Anglo-Indian Express, a group show, Grosvenor Gallery, London.>
  • 2009-10 Portrait Prize Winners, A Gallery, Wimbledon, London, curated be Beatriz Hernandes.
    At the Edge, British Art 1950-2000, organised by and touring to Touchstone Rochdale, Harris Museum & Art Gallery, Preston, Gallery Oldham and Bolton Museum & Art Gallery
  • 2010-11 Watercolour in Britain, curated by Tate Britain, touring to, Castle Museum
    Norwich, Millenium Gallery Sheffield, Laing Art Gallery Newcastle and Tate
    Britain London

Selected Awards

  • 1974 Bombay Art Society, Bombay
  • 1976 Maharashtra State Art Exhibition, Bombay
  • 1983 Chris Beetles Award, RSW Bankside Gallery, London
  • 1984 First Prize – Royal Overseas League, London
  • 1987 John Moores Liverpool Exhibition 15, Walker Art Gallery, Liverpool
  • 1989 First Prize – London Paperworks, Square Gallery, London
  • 1990 South Bank Picture Show, Royal Festival Hall, London
  • 1991 BP Portrait Award, National Portrait Gallery, London
    South Bank Picture Show, Royal Festival Hall, London
  • 1999 First Prize, Chichester Open Art Exhibition, Edes House, Chichester
  • 2000 The Year of the Artists Award, London Arts, London
  • 2001 First Prize, The Singer & Friedlander/ Sunday Times watercolour competition, London
    Shortlisted artist for the Financial Times/ Arts & Business Awards, London
  • 2002 Nominated and shortlisted Artist for the Guild of British Asian Awards, London
  • 2003 Nominated artist for the Asian Achievers Awards, UK
    The British Council Award (to exhibit work in India)

Selected Commissions

  • 1985 Greater London Council, London.
  • National Garden Festival, City Museum and Art Gallery, Stoke-on-Trent.
    Homerton Hospital, Whitechapel Art Gallery and Public Art Trust
  • 1989 Imperial War Museum, London.
  • 1993 London Borough of Harrow
  • 1996 H. Goldie and Co Ltd for De Beers, London.
    Co-op Society CWS, Manchester.
  • 1997 Commissioned artist for two stained glass windows, London
  • 2006 B. Arunkumar / Rosyblue, Mumbai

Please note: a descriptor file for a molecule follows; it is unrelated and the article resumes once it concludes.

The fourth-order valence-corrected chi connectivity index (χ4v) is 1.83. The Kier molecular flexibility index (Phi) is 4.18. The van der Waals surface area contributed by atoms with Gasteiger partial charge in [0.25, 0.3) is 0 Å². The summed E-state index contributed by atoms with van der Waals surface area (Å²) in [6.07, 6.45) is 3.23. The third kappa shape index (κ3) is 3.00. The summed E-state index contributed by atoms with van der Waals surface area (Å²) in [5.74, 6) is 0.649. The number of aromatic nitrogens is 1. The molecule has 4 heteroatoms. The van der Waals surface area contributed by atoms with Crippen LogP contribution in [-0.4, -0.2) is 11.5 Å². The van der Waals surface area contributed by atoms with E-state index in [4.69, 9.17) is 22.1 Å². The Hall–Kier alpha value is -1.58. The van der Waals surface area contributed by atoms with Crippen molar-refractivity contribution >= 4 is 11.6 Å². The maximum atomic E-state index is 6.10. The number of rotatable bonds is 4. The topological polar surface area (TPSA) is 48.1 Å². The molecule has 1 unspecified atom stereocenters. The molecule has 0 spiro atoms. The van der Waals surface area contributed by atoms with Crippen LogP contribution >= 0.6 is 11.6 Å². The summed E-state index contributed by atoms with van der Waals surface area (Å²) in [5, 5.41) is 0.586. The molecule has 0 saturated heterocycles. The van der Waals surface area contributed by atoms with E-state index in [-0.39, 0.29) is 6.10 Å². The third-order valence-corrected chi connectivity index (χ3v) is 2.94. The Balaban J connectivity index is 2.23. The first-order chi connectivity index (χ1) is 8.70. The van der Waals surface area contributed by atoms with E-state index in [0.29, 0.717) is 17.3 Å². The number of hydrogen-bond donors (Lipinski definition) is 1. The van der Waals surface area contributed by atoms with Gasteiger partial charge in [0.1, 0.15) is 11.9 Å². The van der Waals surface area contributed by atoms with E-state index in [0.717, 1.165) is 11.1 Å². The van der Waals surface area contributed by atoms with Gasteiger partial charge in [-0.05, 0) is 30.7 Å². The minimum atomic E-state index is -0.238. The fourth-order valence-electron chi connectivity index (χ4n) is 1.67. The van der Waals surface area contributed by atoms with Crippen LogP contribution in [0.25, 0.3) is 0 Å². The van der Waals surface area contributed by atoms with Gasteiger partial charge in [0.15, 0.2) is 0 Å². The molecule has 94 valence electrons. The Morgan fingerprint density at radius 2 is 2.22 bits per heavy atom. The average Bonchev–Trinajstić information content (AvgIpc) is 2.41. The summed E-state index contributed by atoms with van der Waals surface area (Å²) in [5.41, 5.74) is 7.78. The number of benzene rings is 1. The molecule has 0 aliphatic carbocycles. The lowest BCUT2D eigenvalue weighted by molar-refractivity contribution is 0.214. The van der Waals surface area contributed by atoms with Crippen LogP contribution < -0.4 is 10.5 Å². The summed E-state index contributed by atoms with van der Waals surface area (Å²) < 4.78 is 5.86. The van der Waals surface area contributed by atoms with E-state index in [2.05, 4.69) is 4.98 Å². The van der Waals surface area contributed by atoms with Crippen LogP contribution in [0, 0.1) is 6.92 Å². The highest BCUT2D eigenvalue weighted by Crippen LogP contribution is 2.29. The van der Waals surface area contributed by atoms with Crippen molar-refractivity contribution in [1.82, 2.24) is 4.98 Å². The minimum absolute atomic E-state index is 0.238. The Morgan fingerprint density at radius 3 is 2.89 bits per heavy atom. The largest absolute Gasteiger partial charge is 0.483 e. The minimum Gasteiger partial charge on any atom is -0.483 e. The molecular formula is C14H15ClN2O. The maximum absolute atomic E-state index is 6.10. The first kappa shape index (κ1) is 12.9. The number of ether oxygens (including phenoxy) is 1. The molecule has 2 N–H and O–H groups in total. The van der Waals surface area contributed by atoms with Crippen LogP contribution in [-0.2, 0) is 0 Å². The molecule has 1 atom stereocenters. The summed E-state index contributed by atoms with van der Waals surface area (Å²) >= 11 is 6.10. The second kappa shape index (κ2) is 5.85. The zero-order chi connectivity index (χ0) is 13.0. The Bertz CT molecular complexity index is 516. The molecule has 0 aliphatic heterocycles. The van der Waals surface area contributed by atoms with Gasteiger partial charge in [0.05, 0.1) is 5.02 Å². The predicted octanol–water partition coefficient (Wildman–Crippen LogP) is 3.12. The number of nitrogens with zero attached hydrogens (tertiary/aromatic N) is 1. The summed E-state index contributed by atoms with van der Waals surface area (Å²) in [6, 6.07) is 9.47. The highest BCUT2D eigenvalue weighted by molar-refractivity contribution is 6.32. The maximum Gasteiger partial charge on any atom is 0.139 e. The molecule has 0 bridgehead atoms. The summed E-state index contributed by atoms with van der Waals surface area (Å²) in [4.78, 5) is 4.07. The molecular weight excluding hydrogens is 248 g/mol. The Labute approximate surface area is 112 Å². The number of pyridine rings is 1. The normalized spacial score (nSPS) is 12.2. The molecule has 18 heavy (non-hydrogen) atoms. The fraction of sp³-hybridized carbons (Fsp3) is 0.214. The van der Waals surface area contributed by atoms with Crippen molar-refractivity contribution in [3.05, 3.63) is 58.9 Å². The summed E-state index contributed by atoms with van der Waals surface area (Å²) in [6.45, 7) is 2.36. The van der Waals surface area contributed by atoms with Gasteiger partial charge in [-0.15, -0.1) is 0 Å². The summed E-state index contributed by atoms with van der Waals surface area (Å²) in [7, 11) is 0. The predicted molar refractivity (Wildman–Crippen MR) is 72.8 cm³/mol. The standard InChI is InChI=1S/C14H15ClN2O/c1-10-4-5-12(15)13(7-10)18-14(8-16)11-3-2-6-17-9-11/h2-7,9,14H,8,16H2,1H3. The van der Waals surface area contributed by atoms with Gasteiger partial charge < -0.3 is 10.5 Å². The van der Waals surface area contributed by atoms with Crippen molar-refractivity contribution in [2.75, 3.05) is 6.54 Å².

Public Collections

  • Arthur Anderson Collection, London
  • Arts Council Collection
  • B Arunkumar / Rosyblue, Mumbai
  • Birmingham Museum and Art Gallery, Birmingham
  • Blackburn Museum & Art Galleries, Blackburn
  • British Museum, London
  • Cartwright Hall, Bradford
  • Castle Museum and Art Gallery, Nottingham
  • Coopers and Lybrand Collection, London
  • Co-op Society CWS, Manchester
  • Cymroza Art Gallery, Bombay
  • De Beers, London
  • Harris Museum and Art Gallery, Preston
  • Harrow Education Authority, Harrow, London
  • H. Goldie and Co Ltd, London
  • Homerton Hospital, Hackney, London
  • Imperial War Museum, London
  • Lalit Kala Academi, Ahmedabad
  • Leicestershire Museums, Arts and Records service, Leicester
  • Meghraj Bank, london
  • Meghraj Group, Jersey
  • Potteries Museum & Art Gallery, Stoke- On- Trent
  • Singer & Friedlander Group plc, London
  • Walker Art Gallery, Liverpool
  • Walsall Museum and Art Gallery, Walsall
  • Winsor & Newton Art Factory, Harrow

Selected Bibliography


  • Max Wykes-Joyce, Shanti Panchal: Arts 38 Gallery, Arts Review, 4 July


  • Richard Cork, Art on View: Indian diversity, Evening Standard, 15 April


  • Mary Rose Beaumont, The Whitechapel Open Exhibition, Arts Review, 1 April
  • Peterborough, London Day by Day: Mystery Prize, The Daily Telegraph, 15 July, London